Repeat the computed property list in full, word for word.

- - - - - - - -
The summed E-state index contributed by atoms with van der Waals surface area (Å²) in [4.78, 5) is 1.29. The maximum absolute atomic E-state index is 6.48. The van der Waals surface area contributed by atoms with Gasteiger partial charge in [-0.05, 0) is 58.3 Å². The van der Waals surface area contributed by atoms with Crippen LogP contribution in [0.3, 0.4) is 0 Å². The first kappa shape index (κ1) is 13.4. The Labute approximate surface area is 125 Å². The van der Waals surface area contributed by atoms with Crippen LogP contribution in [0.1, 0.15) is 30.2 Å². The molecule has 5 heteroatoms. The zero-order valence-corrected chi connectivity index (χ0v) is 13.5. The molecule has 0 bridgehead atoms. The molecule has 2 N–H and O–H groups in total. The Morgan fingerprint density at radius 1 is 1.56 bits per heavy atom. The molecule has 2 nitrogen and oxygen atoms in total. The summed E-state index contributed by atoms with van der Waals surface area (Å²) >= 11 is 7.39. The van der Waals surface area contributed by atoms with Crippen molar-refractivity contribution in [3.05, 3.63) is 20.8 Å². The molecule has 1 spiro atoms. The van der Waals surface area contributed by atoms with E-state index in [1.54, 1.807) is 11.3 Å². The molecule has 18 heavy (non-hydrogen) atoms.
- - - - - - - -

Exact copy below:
The summed E-state index contributed by atoms with van der Waals surface area (Å²) in [4.78, 5) is 1.29. The maximum absolute atomic E-state index is 6.48. The van der Waals surface area contributed by atoms with Gasteiger partial charge in [-0.05, 0) is 58.3 Å². The van der Waals surface area contributed by atoms with Crippen LogP contribution in [0.3, 0.4) is 0 Å². The first kappa shape index (κ1) is 13.4. The Labute approximate surface area is 125 Å². The van der Waals surface area contributed by atoms with Crippen LogP contribution in [0.1, 0.15) is 30.2 Å². The molecule has 5 heteroatoms. The zero-order valence-corrected chi connectivity index (χ0v) is 13.5. The molecule has 0 bridgehead atoms. The molecule has 2 N–H and O–H groups in total. The Morgan fingerprint density at radius 1 is 1.56 bits per heavy atom. The molecule has 2 nitrogen and oxygen atoms in total. The summed E-state index contributed by atoms with van der Waals surface area (Å²) >= 11 is 7.39. The van der Waals surface area contributed by atoms with Crippen molar-refractivity contribution in [3.05, 3.63) is 20.8 Å². The molecule has 1 spiro atoms. The van der Waals surface area contributed by atoms with E-state index in [1.54, 1.807) is 11.3 Å². The molecule has 18 heavy (non-hydrogen) atoms.